Epistemological Implications of Media Saturation

By Jason Wasiak.

Published by The Technology Collection

Format Price
Article: Print $US10.00
Article: Electronic $US5.00

The city provides a cultural text where media saturation is most heightened. In urban space the omnipresence of posters, billboards, digital signs, loudspeakers and TV screens comprise the backdrop of day-to-day experience, and people routinely engage with a growing number of personal electronic devices. Given the pervasiveness of ever-growing and converging media across the contemporary urban landscape and within everyday lived experience, critical analysis with respect to the character of information we are exposed to and the impact this has on the construction of knowledge is of critical importance. Drawing on ideas from the Toronto School of Communication (particularly Harold Innis and Marshall McLuhan), the emerging literature surrounding the attention economy, and the existing research pertaining to information overload, this paper explores the paradoxical relationship between information and knowledge. It examines the character and prevalence of noise, fragmentation and superfluous information as epistemological by-products of media saturation and a significant part of daily urban experience.

Keywords: Media Saturation and Urban Space, Information Communication Technologies, Information-Knowledge Paradox, Noise, Fragmentary Information, Epistemology

The International Journal of Technology, Knowledge and Society, Volume 4, Issue 2, pp.113-118. Article: Print (Spiral Bound). Article: Electronic (PDF File; 533.108KB).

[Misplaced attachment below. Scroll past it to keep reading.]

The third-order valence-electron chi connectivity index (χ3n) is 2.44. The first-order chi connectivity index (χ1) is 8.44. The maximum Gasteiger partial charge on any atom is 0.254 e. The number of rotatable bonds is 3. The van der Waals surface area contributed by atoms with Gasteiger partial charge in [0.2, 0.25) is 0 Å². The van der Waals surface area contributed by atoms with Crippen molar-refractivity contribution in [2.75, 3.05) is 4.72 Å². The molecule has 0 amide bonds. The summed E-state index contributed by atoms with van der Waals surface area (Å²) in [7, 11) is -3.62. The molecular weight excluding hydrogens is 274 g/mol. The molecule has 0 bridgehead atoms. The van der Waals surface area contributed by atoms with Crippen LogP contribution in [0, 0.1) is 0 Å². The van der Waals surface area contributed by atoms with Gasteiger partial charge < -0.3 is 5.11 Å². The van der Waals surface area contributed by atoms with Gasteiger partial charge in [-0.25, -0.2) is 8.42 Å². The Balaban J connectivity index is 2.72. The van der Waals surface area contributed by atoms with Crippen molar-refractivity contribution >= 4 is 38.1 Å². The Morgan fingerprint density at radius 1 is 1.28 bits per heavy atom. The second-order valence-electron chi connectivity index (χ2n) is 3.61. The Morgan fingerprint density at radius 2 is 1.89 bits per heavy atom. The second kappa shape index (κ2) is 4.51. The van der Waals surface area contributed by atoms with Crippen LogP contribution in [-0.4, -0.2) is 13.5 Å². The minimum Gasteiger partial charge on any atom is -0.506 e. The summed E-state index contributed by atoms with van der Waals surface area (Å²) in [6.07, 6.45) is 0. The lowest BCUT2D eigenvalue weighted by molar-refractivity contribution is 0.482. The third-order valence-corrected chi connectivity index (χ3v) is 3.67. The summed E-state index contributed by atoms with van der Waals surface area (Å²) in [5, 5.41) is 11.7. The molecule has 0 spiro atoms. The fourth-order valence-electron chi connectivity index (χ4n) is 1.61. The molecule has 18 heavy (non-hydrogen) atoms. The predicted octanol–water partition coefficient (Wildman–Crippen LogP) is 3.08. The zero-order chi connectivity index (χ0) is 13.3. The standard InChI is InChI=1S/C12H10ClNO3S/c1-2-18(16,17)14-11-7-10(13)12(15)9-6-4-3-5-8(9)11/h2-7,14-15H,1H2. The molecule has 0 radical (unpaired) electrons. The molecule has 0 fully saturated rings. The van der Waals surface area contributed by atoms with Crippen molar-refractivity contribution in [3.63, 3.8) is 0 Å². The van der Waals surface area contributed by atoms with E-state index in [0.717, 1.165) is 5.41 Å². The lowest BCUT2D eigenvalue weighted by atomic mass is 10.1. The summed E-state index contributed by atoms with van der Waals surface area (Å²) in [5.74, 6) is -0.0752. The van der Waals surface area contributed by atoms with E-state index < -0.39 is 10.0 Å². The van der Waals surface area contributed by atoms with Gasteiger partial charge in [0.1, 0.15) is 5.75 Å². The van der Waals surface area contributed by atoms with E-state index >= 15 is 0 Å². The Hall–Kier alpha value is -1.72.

Jason Wasiak

Ph.D. student, Joint Program in Communication and Culture, York University, Toronto, Ontario, Canada

Jason Wasiak is a Ph.D. student in Communication and Culture at York University and teaches in the Sociology department at Ryerson University. His current research interests revolve around the pervasiveness of media in everyday life and the implications that this has on how knowledge is constructed. His M.A. work uprooted the concept of entropy as an analogical vehicle for understanding the ongoing negotiated relationship between technology, aesthetics, and epistemology. It explored the feedback loop between technology and cut-and-paste aesthetics in sound and image, examining collage as a way of making sense of information overload—as sculpting with audio-visual noise in a way that generates new linkages and associations between fragmented bits of information.

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